Disagreements over who discovered the latest rash of racist texts sent by police started almost as soon as the news broke this week.
District Attorney George Gascon announced Thursday that his office recently found text messages involving five officers while working on a criminal investigation into Officer Jason Lai, as first reported by the San Francisco Examiner.
Later that day, Police Chief Greg Suhr, who has been criticized for his handling of a separate bigoted text scandal in 2015, said it was his department that discovered the messages and acted appropriately by initiating disciplinary proceedings.
Now the Examiner has obtained a document that was sent to one of the officers involved in the scandal, showing the department took the appropriate actions to discipline the officer.
That document corroborates Suhr’s statement Thursday that the department was aware of the messages and disciplined the officers. However, it remains unclear whether the department notified the DA about the incident, as is customary with cases involving misconduct.
Lt. Curtis Liu, who has since resigned along with another officer, was notified Oct. 15 of his suspension and pending investigation and possible charges. “The Department is investigating serious allegations of misconduct by you that include making statements that show extreme bias incompatible with the duties of a police officer,” reads the letter.
The letter went on to say Liu’s first hearing in the matter before the Police Commission was Nov. 9.
“It was [Internal Affairs] who found the text messages,” said Liu’s lawyer Tony Brass. “The DA did not discover this. It was given to them.”
Whether the DA was aware of the texts is another matter. To the DA, such disclosure matters because it could impact cases involved the officers, including possibly impeaching them as witnesses in past cases.
According to the DA’s office, the Police Department did not notify their office that evidence in the case against Lai, which stemmed from allegations of sexual assault, contained racist and homophobic text messages.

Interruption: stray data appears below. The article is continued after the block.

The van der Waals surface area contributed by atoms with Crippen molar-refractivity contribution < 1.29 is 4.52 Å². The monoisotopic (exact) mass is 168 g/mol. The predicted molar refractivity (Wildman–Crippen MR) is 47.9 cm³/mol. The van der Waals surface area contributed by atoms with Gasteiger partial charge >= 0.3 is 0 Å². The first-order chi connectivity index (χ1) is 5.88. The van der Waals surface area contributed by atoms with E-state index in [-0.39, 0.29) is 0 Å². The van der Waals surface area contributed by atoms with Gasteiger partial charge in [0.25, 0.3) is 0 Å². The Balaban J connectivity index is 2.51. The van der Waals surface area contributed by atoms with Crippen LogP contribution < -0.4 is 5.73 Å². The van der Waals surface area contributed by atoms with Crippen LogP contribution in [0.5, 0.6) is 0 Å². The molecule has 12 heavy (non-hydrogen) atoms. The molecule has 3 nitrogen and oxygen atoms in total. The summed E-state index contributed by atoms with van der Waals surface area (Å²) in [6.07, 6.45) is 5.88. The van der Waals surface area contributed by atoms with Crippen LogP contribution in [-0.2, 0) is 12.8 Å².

There was not enough evidence to charge Lai in connection with that incident, but he was charged last week with two misdemeanor counts of unlawful possession of local criminal offender records and four misdemeanor counts of misuse of confidential DMV records.
The only overt notification that there were text messages involved in the case came to the DA’s office in September, but it was not stated that the messages might include offensive or biased language.
“It is entirely inaccurate to indicate there was a collaborative effort in the investigation of any racist and homophobic text messages,” Gascon wrote in a letter to Suhr on Thursday.
While the department notified the DA’s office of possible impeachable information in the disciplinary case, they did not specify where that came from, Gascon wrote.
The revelations Thursday has implications mainly because many of the 14 officers caught sending bigoted and racist text messages last year avoided discipline because the department let the statute of limitation — one year — run out before filming disciplinary charges against them.
That text scandal emerged in March 2015 from filings in a federal corruption case against San Francisco police officers. The filings showed the officers had sent their messages in 2011 and 2012, but because of the ongoing federal investigation, the department held off on any disciplinary proceedings.
Suhr has said that he was walled off from knowing about the case and that the department thought it would be able to file charges after the federal case was complete. But a Superior Court judge, in a civil case brought by some of the officers involved, ruled late last year that the department failed to act in time to discipline the officers.